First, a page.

Online Parent Groups: Support at Your Fingertips
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By Linda Broatch, M.A. , Scott Moore
What are some challenges I should be aware of?
- Misinformation might be exchanged in online communities. Sometimes, online community members misunderstand, misinterpret, or unknowingly communicate inaccurate, second-hand information about learning disabilities and related laws, services, or research. Unfortunately, it is also the case that some people you encounter online hope to exploit the myth of the quick-fix in order to sell products, services, or “cures” for LD and AD/HD. Online communities require you to be a critical consumer of information.
- Very few organizations are able to provide expert guidance to the discussions in their online communities. Unlike the situation in some face-to-face support groups, most online communities don't have a person to play the role of a therapist or moderator, or someone to serve as a topic expert. So, members work together to guide the discussion, or to explore and evaluate sources of information. In addition, even well established online communities can sometimes steer off-course into discussions unrelated to supporting children with learning or attention problems. When you investigate possible online communities to get involved with, assess how focused each group is and avoid those that may frustrate you.
- There are limits to what the written word can communicate. At this time, nearly all online communities use some form of written communication to connect people. When you communicate face-to-face with others, the words you use, your tone of voice, and your body language combine to convey the full meaning of what you say. Miscommunication online can lead to misunderstandings, disagreements, and even hard feelings. This can be especially true when the topic is sensitive - such as parenting a child with LD. When you communicate online, it’s best to think before you write and to give others the benefit of the doubt.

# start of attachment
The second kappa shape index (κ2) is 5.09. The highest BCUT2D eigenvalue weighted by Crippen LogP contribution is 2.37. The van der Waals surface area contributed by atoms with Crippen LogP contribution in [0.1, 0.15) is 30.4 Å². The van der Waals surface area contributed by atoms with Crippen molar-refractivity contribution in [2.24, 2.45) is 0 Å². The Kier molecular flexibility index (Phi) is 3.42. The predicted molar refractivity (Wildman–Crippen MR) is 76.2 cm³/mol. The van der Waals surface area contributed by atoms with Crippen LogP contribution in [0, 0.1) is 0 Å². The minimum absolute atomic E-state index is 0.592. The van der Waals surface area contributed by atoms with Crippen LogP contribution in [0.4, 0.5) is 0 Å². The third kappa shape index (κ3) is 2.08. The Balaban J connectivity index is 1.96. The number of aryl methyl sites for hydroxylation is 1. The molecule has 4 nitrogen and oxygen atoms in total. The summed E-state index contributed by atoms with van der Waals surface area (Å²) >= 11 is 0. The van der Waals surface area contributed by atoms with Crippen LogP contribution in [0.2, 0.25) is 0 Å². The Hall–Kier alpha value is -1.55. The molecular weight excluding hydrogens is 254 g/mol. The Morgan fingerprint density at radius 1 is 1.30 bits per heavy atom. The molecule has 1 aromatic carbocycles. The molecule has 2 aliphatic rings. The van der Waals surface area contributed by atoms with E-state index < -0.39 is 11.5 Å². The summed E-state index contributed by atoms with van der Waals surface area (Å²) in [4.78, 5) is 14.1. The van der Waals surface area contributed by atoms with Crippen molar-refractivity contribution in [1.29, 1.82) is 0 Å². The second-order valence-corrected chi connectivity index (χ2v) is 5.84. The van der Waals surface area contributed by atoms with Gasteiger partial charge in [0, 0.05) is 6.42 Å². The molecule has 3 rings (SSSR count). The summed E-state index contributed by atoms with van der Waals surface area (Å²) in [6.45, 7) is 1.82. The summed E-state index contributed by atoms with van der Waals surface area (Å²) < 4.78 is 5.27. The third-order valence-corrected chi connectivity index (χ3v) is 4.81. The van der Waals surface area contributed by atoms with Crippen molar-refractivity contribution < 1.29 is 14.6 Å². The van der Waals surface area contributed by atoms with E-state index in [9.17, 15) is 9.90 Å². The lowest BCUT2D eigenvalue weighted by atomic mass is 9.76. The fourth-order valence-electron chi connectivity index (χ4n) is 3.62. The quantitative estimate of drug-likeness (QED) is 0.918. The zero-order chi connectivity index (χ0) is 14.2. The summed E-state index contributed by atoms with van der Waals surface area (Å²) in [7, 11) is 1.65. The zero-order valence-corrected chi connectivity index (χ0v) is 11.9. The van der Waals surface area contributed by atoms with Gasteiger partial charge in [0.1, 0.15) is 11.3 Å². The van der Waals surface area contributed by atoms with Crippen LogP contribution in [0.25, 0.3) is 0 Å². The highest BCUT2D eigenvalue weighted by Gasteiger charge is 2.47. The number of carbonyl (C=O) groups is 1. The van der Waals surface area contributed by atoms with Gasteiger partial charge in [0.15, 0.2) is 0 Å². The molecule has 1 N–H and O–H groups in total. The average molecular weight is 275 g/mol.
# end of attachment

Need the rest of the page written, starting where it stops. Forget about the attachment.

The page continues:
What does it mean to be anonymous in an online community?
Being anonymous in an online community has its advantages and disadvantages. On the one hand, being anonymous may allow you to feel more comfortable about revealing details of your situation that feel too personal to share in your family, school, or community. Often, sharing personal details online opens up the possibility for deep discussion with others. But, while openness can be desirable, it also calls for a few cautions. Remember that, just as you are anonymous to others, they are also anonymous to you. When you describe your parenting issues online, make sure that you are not giving out personal details that, taken together, would allow someone to identify you or your family.
Finally, the truth about being anonymous online is that you and your fellow community members are neither completely anonymous nor completely identified. Over time, personalities and identifying clues can give you a better feel for the people in your online group and to what degree you want to trust them. And, ultimately, there are ways to use either technology or the law to reveal someone's identity, if the situation calls for it.
Different Ways Online Communities Connect
- Mailing Lists: Sometimes called listservs, these communities allow large groups of people to send email messages to everyone who subscribes to the "list." All you need to do is have access to an email address and subscribe to the list. Check for mailing lists that allow you to receive a digest of each day's messages.
- Message Boards: Message boards (also called "bulletin boards") are online spaces where people can post questions and discussion items for others in the community to read and comment on. An advantage of message boards is that the discussions are often kept for a long time (sometimes years) and are usually searchable, which can help you find a community that's right for you.
- Online Chats: Chats are real-time (live) online meetings where questions and answers are processed immediately. Most chats (particularly those with experts or celebrities) are scheduled and have a moderator who chooses which questions will be answered. Because they can move fast, you may find it difficult to read quickly enough to sustain in-depth conversations.